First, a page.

But stuff still came in at a pretty steady rate because you can't make everyone else stop giving your kids stuff.  It is just a fact of American life.  How do you raise a non-consumer in a world that gives your kids major piles of junk on so many occasions?  It's never ending!  You'd have to be a hermit to avoid it.  

Consider birthdays.  Why does there have to be a gift for every guest?  And for siblings?  There's only one birthday kid at the party and it seems kind of crazy that now it's considered a lousy party if every kid doesn't come home with their own gifts.  And kids go to so many birthday parties that the house quickly fills with small, unnecessary plastic objects that get stepped on and thrown out. What a waste!

 Hannah Jane even asked this past year for her guests to bring a small donation for her favorite charity instead of a gift and all but a few guests brought a gift and a donation.  The idea of no gift was unimaginable.

My dear friend recently saw some dinosaurs that made her think of Hunter.  She bought them for him, but then felt like she had to give Hannah Jane and Haven something of equal value, so she pulled out the receipt, calculated the cost and decided to give the other two the cash value of the dinosaurs.  But then she worried that Hunter would wish that he had gotten cash as well, so she added five bucks to everyone's gift so that he would also have what they had.  I mean, very sweet and clearly thoroughly thought out gift.  But completely unnecessary.  If anything, kids should really learn that in life, nothing is handed out in equal portions all the time.  I'm pretty sure Hannah Jane and Haven would have been happy for Hunter and I'm pretty sure he'd have shared the dinos.  But instead, a kind gesture turned into the kids making bank on a random Friday afternoon because my dear friend had clearly stressed a great deal over the fairness of this transaction.  In the end, it felt unfair to the gift giver that she felt she had to consider so many issues just to give a kid a dinosaur.  

Long story short, consumerism feels almost unavoidable.  Like there's no real polite way to opt out.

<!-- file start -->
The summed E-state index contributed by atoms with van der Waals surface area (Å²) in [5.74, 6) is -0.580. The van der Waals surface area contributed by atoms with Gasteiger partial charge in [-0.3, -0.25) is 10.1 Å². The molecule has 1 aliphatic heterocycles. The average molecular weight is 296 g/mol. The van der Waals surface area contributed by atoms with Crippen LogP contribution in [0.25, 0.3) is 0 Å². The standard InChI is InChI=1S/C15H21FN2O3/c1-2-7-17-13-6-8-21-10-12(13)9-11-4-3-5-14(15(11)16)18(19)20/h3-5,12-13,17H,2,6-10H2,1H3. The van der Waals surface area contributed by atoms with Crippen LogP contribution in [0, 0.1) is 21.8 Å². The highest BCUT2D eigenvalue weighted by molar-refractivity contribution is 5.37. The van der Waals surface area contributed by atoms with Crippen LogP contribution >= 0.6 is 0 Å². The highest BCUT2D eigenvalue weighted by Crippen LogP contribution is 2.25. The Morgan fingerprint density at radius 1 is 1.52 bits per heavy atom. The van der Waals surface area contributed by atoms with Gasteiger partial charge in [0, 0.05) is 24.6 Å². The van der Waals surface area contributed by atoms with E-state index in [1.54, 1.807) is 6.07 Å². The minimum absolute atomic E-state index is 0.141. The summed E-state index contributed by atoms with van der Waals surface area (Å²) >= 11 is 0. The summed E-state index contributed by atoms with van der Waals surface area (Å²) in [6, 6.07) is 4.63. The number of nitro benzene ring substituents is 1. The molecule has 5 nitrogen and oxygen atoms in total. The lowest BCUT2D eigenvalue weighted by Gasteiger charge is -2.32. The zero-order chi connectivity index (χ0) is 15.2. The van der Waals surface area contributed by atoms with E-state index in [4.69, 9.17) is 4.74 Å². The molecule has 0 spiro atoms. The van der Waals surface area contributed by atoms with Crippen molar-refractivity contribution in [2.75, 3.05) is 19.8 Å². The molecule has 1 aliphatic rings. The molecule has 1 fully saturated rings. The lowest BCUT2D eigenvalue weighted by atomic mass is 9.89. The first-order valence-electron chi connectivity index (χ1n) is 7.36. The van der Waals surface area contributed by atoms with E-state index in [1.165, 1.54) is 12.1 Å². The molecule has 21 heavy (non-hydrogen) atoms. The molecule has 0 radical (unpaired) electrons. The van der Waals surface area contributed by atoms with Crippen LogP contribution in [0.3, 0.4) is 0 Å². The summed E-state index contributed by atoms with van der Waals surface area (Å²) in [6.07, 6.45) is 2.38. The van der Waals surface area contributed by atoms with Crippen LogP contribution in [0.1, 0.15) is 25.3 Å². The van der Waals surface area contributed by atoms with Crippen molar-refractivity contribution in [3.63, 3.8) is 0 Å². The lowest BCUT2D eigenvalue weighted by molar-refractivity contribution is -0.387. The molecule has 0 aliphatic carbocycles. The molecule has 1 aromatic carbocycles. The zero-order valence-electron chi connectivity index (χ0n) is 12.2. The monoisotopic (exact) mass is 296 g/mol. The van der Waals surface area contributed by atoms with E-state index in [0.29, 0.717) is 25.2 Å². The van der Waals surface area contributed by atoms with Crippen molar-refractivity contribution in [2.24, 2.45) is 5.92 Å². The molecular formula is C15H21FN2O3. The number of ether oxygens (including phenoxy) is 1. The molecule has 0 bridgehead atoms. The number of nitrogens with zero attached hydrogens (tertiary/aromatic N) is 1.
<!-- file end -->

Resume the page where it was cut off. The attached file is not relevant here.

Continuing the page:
So today when our regular school work was done, we watched this really great video called the Story of Stuff.  We paused it regularly because some of the concepts that were mentioned in passing were over the heads of the 6-10 crowd, like the fact that you can't sustain a linear model in a finite system.  But overall, I thought it was very kid friendly and engaging.


In the end, Hunter's response was, "I already figured all of that out.  That's why I tell you not to drive so much.  We should just ride our bikes everywhere.  Then we wouldn't pollute and we wouldn't have time to buy so much stuff."  He's a simple, cut to the chase kind of man.  I like it.  I'll never be sure, though, if he cares about the planet as much as he claims to, or if he simply sees it as a reasonable excuse to spend more time on his bike.  Either way, I like the plan!

Hannah Jane expressed a great deal of shame and the feeling that she might not be strong enough to do the right thing in a country of super consumers.  This is when Haven mentioned his new plan to run for president, ban commercials and limit what people can buy.  This is always his solution to every problem.  When he was just 3, he started saying, "When I grow up, I'm going to be the government," and he still says that at least weekly.  "That's wrong!  I'm going to be the government and fix it!"

We had lots of great discussion after the video and I encouraged the kids to not just feel bad about the situation, but come up with practical ways to step out of the consumerism cycle.  Haven added, "If you feel bad about yourself because you're a consumer, then you'll just go out and buy something to try to make yourself feel better!  And then it will never end!  Stop it!  Stop it!"  Hannah Jane laughed and said with his enthusiasm, maybe he really should run for president.

Tomorrow we're going to work on a family list of kid friendly ways to resist participating in super consumerism.  These kids are pretty interested in this topic, so I expect we'll get a pretty good list.